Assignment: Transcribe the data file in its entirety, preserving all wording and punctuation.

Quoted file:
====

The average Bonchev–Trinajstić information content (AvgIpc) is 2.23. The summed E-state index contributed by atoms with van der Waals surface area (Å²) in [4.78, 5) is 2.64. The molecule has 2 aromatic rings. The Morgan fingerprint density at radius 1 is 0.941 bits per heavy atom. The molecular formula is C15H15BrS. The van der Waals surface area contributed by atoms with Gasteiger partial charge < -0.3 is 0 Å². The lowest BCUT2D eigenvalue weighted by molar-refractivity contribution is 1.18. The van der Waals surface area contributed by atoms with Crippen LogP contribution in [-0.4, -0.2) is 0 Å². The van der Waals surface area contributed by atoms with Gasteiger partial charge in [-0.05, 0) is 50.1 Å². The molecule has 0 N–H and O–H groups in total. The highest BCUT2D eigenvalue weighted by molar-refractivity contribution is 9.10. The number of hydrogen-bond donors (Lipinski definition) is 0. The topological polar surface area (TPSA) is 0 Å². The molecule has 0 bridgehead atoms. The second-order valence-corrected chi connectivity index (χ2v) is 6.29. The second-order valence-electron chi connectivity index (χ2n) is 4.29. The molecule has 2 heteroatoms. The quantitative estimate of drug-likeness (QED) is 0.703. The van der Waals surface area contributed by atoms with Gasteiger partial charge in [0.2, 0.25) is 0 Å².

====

The average Bonchev–Trinajstić information content (AvgIpc) is 2.23. The summed E-state index contributed by atoms with van der Waals surface area (Å²) in [4.78, 5) is 2.64. The molecule has 2 aromatic rings. The Morgan fingerprint density at radius 1 is 0.941 bits per heavy atom. The molecular formula is C15H15BrS. The van der Waals surface area contributed by atoms with Gasteiger partial charge < -0.3 is 0 Å². The lowest BCUT2D eigenvalue weighted by molar-refractivity contribution is 1.18. The van der Waals surface area contributed by atoms with Crippen LogP contribution in [-0.4, -0.2) is 0 Å². The van der Waals surface area contributed by atoms with Gasteiger partial charge in [-0.05, 0) is 50.1 Å². The molecule has 0 N–H and O–H groups in total. The highest BCUT2D eigenvalue weighted by molar-refractivity contribution is 9.10. The number of hydrogen-bond donors (Lipinski definition) is 0. The topological polar surface area (TPSA) is 0 Å². The molecule has 0 bridgehead atoms. The second-order valence-corrected chi connectivity index (χ2v) is 6.29. The second-order valence-electron chi connectivity index (χ2n) is 4.29. The molecule has 2 heteroatoms. The quantitative estimate of drug-likeness (QED) is 0.703. The van der Waals surface area contributed by atoms with Gasteiger partial charge in [0.2, 0.25) is 0 Å².